We like to throw the word horror around, usually as a synonym for extreme fear, but I think the true meaning is more nuanced than that. To find real horror, you have look to the limits of what man is capable of – destroying life, perverting nature, creating monsters. Amnesia: A Machine for Pigs hits the mark on all counts, weaving a story of grief, insidious madness and vile machinery.
Set in London in 1899, A Machine for Pigs centers on industrialist Oswald Mandus. As Mandus, you awaken in a four-poster bed – with iron bars where the curtains should be. It was the sound of your children that roused you, and now you must find them. It's immediately clear that there's something wrong about your surroundings, and the warning signs are everywhere. There are bars on the beds and windows, elaborate locks on the drawers. There are hidden passages behind the walls, designed for secretly observing the occupants of the mansion. More unsettling still, the entire mansion is occasionally rocked by mechanical rumblings from below. The simple conceit of Mandus finding his children sets up the entire adventure, leading him to explore the mansion, the abutting processing plant and, most importantly, the massive, mysterious machine below it all.
As in Amnesia: The Dark Descent, a good deal of the story is told through documents scattered about Mandus' property. Discovered out of order, these journal writings slowly reveal Mandus' relationship with his children, the function of the machine and the madness that inspired its creation. The story can be a little convoluted at times, and some of the documents too poetic for their own good, but suffice it to say that by the end, you will witness real horror, the kind that only man could dream up.
As horrific as the story is, though, it's not without problems. Many players will likely predict some of A Machine for Pigs
' revelations long before they occur. It's still nice to be rewarded with the grisly details of a plot point whenever you uncover a specific document or reach a certain area, but the full impact is dulled when you know what's coming. Furthermore, while Mandus' children serve as the primary motivation to move forward, I never felt any emotional attachment to them. I didn't get to know them at all, and I was never really given a reason to care about them. They were just two faceless, soulless character models I occasionally saw for a fleeting moment. Horror and children can be a powerful mix, but A Machine for Pigs
fails to fully capitalize on that potential.
Mechanically, A Machine for Pigs
deviates significantly from The Dark Descent
, and this is where it's most disappointing. The Dark Descent
employed several mechanics that ratcheted up the fear and tension, most notably the insanity system. Whenever The Dark Descent
's protagonist, Daniel, was in the dark or near monsters, his sanity eroded. Loss of sanity would cause you to hear unpleasant noises, and your vision would blur and movement would become unsteady. On top of this was the sound of Daniel's own ragged breathing, and the overall effect was deeply disturbing.
The only way to maintain Daniel's sanity (and your own) was to light candles and torches with limited tinderboxes, or use your trusty lantern, which had a limited supply of oil. Furthermore, solving puzzles and completing objectives restored Daniel's sanity, providing players with the perfect reason to keep pushing through a frightening ordeal.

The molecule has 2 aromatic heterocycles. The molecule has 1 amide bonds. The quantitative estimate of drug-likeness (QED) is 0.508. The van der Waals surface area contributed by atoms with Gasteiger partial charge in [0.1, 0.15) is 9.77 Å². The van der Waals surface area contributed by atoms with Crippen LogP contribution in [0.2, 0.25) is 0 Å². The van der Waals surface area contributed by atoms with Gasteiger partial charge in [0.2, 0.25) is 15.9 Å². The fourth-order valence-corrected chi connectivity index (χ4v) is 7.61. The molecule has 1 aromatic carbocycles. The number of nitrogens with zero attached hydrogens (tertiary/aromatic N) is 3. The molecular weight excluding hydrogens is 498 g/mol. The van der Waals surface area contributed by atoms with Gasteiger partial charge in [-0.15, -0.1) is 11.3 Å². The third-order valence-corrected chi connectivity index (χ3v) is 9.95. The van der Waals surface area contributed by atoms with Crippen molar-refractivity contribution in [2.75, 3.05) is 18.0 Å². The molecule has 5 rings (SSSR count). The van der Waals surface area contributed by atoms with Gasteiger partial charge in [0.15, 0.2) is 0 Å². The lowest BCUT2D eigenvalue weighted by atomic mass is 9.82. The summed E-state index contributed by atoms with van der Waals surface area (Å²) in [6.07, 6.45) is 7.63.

A Machine for Pigs does
away with all
of that. The sanity system is gone. Tinderboxes and oil have been obviated by an electric lantern that never runs out of power, and consequently I rarely felt frightened, never having to worry about being trapped in the dark as my mind went south for the winter. The lantern will occasionally flicker or go out entirely, but this is usually just a signal that a monster is nearby, which, again, sucks the air out of a good scare.
There are, however, a few monster encounters that are genuinely trying. As in the Dark Descent
, you're unable to defend yourself at all, so the best scenarios – by which I mean the most unnerving – are the ones that force you to either move directly toward a beastie or actively run like hell
from it. Without the sanity system though, some of the edge has been taken off.
That's not to say that A Machine for Pigs
doesn't have a few mentally taxing tricks of its own. The architecture of the environment, for example, may suddenly shift when you aren't looking. You may discover that a doorway you just
walked through has disappeared. You may find a wall where thirty seconds ago there was a hallway – and a new
hallway where there was a wall. It's a subtle device, and the first time I experienced it, I wasn't sure whether it had happened at all. It's creepy and perfect for a game about madness.
But a little creepiness is nothing compared to the fear of quavering in the dark with only one tinderbox and a few drops of oil left in your lamp, and that's likely to be a sticking point for many Amnesia fans. Without these elements, A Machine for Pigs
leans entirely on its environment and story, which are essentially the same thing: the machine and its twisted workings. Mandus' journey into its clockwork belly is certainly a grisly one, punctuated by moments of disquieting and hideous awe. This is when the game is at its best, when it pulls back and simply allows you to witness the horror of its world, the darkest threshold of a man's heart.
That's enough to make Amnesia: A Machine for Pigs
worth playing, so long as you can accept that it won't make you squeal.
This review is based on a Steam download Amnesia: A Machine for Pigs, provided by Frictional Games.
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